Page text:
Frugal Living Does Not Equal Depriving Yourself
In today’s materialistic society, it seems like everyone tries to outdo everyone else. If Joe buys a 42-inch TV, John goes out and buys a 60-inch model. And the irony of it all is that neither one of them even watches much television!
Because of this way of thinking, those who try to live frugally have often been viewed as stingy. People often think that frugal shoppers are depriving themselves and their families of the finer things in life. What they don’t realize is that frugality is not about never buying anything except for the essentials. It’s about getting more out of your money so you can have the things you need and some things you want on a smaller budget.
Those who do not subscribe to the frugal school of thought often work long hours and acquire truckloads of debt to support their spending habits. They may have designer clothing, shiny new cars and all the latest electronics, but are they truly happy? Frequently, they’re not. If they’re working lots of overtime, they don’t have the time to truly enjoy those things (much less priceless time with the ones they love). If they’re running up lots of debt, they probably spend a lot of time dodging bill collectors and worrying about how they will ever pay it back.
Living frugally affords a more laid back approach to life. When you’re not concerned about having the newest thing from the hottest designer straight off the shelves, you can dress fashionably at a minimal investment. Instead of paying a premium for that designer label, you can find a nearly identical item at a discount store or thrift shop for next to nothing. You don’t buy the latest gadgets just so you can be the first one on your block to have them, but you purchase electronics that you know you will use while they’re on sale.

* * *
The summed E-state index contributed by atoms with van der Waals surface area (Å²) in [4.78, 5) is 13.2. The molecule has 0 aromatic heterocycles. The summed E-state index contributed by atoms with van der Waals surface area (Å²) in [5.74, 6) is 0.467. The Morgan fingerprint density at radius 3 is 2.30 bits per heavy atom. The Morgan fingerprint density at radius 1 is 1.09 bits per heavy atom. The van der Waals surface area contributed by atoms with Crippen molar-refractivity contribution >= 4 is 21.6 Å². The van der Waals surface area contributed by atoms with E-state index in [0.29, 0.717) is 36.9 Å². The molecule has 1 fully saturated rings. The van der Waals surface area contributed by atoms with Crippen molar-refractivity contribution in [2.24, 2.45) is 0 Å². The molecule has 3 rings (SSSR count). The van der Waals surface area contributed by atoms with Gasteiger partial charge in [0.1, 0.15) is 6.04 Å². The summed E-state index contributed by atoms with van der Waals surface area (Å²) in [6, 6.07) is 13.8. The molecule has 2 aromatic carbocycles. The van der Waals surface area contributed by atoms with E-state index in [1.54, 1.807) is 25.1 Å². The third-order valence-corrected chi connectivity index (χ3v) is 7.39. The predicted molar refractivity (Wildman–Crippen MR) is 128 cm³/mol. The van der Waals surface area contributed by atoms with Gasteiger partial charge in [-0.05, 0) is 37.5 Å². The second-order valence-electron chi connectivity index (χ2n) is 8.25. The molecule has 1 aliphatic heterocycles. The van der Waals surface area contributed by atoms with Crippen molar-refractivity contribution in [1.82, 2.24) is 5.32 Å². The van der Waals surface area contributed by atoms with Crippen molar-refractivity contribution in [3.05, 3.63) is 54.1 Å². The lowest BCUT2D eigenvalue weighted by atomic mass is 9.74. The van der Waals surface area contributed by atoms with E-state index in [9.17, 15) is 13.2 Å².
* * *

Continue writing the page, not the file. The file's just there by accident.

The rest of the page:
Frugal shoppers also strive to save money on essentials so there’s more left over for savings and wants. They scour the sale papers to find good deals at the grocery stores, and clip coupons to save even more. They turn off the lights when leaving a room and hang clothes out to dry to lower their electric bills. And they run all of their errands in one day to conserve gas. These measures alone can add up to significant savings each month.
Frugality doesn’t mean keeping your expenses to a bare minimum. It means stretching your dollar as far as it will go. While frugal shoppers may not have the newest and most expensive things, they can buy much more with a given amount of money than the average consumer. For the price one might pay for the latest cell phone, they can buy groceries, buy the kids’ school clothes, pay a couple of bills and have enough left over to treat the family to a movie.